This article is a follow up to the discussion of the role of surgical procedures, in this case suction assisted protein lipectomy (SAPL), or liposuction, as an additional treatment option for lymphedema (see: Liposuction for the Treatment of Lymphedema?).
Please keep in mind that any surgical approach to treat lymphedema should be reserved for those cases when conservative treatments have clearly been unsuccessful or when the achieved success of conservative measures can no longer be maintained.
If liposuction presents a viable option for those patients when excess tissue following Complete Decongestive Therapy (CDT) cannot effectively be treated with conservative, non-surgical lymphedema therapy, a successful surgical treatment outcome depends largely on a close cooperation between the surgeon and a lymphedema therapist with specific experience with this procedure pre- and post-operatively.
I asked Dr, Jay W. Granzow, MD, MPH, FACS, a surgeon, lymphedema specialist and specialist in this procedure to comment:
Suction Assisted Protein Lipectomy (SAPL) For The Treatment Of Chronic Lymphedema
Jay W. Granzow, MD, MPH, FACS
Suction Assisted Protein Lipectomy (SAPL) lymphedema surgery is a procedure that can effectively remove the excess solids that have accumulated in chronic lymphedema. In many patients, these lymphedema solids build up over time and cause an arm or leg to no longer be reducible to a normal size. The solids are permanent and cannot be effectively treated with conservative, non-surgical lymphedema therapy. In addition, lymphedema surgeries that best address fluid excess, such as Vascularized Lymph Node Transfer (VLNT) or Lymphaticovenous Anastomosis (LVA) cannot effectively address these solids.
SAPL surgery must be offered as part of a comprehensive treatment system that includes lymphedema therapy. The first step in treating patients with lymphedema solids is lymphedema therapy administered by an experienced lymphedema therapist to address any excess fluid component that may be present. Afterwards, SAPL surgery is performed to aspirate the fatty solids that cannot be removed with lymphedema therapy. These volume reductions are permanent with ongoing use of custom fitting compression garments following the surgery.
SAPL surgery also greatly reduces the risk of cellulitis, a type of infection that is particularly dangerous in lymphedema patients. This surgery has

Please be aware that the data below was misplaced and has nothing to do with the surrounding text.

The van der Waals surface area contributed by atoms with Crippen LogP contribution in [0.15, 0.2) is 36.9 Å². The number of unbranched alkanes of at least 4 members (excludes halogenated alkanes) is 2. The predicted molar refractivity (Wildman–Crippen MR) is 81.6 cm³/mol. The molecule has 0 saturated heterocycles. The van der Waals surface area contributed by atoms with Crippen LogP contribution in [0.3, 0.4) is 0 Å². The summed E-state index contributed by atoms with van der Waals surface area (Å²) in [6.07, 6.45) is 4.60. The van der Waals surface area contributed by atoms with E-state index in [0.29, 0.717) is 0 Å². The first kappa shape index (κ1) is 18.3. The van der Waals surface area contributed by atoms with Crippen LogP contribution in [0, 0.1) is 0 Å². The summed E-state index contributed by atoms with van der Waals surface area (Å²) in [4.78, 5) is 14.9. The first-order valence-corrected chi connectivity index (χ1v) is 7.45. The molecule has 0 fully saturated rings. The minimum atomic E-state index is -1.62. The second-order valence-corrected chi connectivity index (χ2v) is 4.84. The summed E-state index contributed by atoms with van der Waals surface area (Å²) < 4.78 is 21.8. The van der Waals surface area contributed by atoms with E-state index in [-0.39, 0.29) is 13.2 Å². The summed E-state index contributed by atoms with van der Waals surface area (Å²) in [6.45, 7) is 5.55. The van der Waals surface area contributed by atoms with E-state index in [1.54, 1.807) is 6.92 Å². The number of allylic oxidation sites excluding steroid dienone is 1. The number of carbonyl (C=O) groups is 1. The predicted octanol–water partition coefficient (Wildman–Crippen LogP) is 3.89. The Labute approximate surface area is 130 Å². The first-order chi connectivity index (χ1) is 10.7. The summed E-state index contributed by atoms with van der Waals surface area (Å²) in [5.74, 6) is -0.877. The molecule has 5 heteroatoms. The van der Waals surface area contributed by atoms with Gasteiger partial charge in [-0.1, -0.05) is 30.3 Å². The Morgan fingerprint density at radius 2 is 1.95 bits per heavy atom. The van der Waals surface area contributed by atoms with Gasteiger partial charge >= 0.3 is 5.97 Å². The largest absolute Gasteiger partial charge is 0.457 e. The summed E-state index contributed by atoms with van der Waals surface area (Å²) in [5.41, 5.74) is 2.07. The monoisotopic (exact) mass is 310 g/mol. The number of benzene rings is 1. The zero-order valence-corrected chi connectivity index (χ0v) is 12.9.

been shown in the medical literature to reduce the risk of cellulitis infection over 80%.
SAPL surgery has proven to be safe and there have been no reported cases of patients whose lymphatics have been damaged after the procedure. This has been confirmed by multiple studies published in the medical literature.(1) In fact, clinically, the lymphatic drainage appears to improve after SAPL surgery.
The surgical technique used in SAPL surgery is very different than cosmetic liposuction and should not be performed by lymphedema surgeons without significant training and experience with this technique.
The integration of individualized lymphedema therapy and compression garment use following SAPL surgery is critical in achieving and maintaining a good result. An average volume reduction of 111% in arms and 86% in legs has been reported
after SAPL surgery (2). Patients who are unable to maintain long-term compression post SAPL surgery are not good candidates for this surgery.
After a successful SAPL surgery, physiologic lymphedema surgeries such as VLNT or LVA may be used as staged surgeries at a later time to address the residual fluid component and reduce the amount of compression required to maintain the permanent volume reductions. (3)
- Brorson H, Svensson H, Norrgren K, Thorsson O. Liposuction Reduces Arm Lymphedema Without Significantly Altering The Already Impaired Lymph Transport. Lymphology 31 (1998) 156-172.
- Granzow JW, Soderberg JM, Kaji AH, Dauphine C. An Effective System of Surgical Treatment of Lymphedema. Ann Surg Oncol. 2014 Apr;21(4):1189-94.
- Granzow JW, Soderberg JM, Dauphine C. A Novel Two-Stage Surgical Approach to Treat Chronic Lymphedema. Breast J. 2014 Jun 19.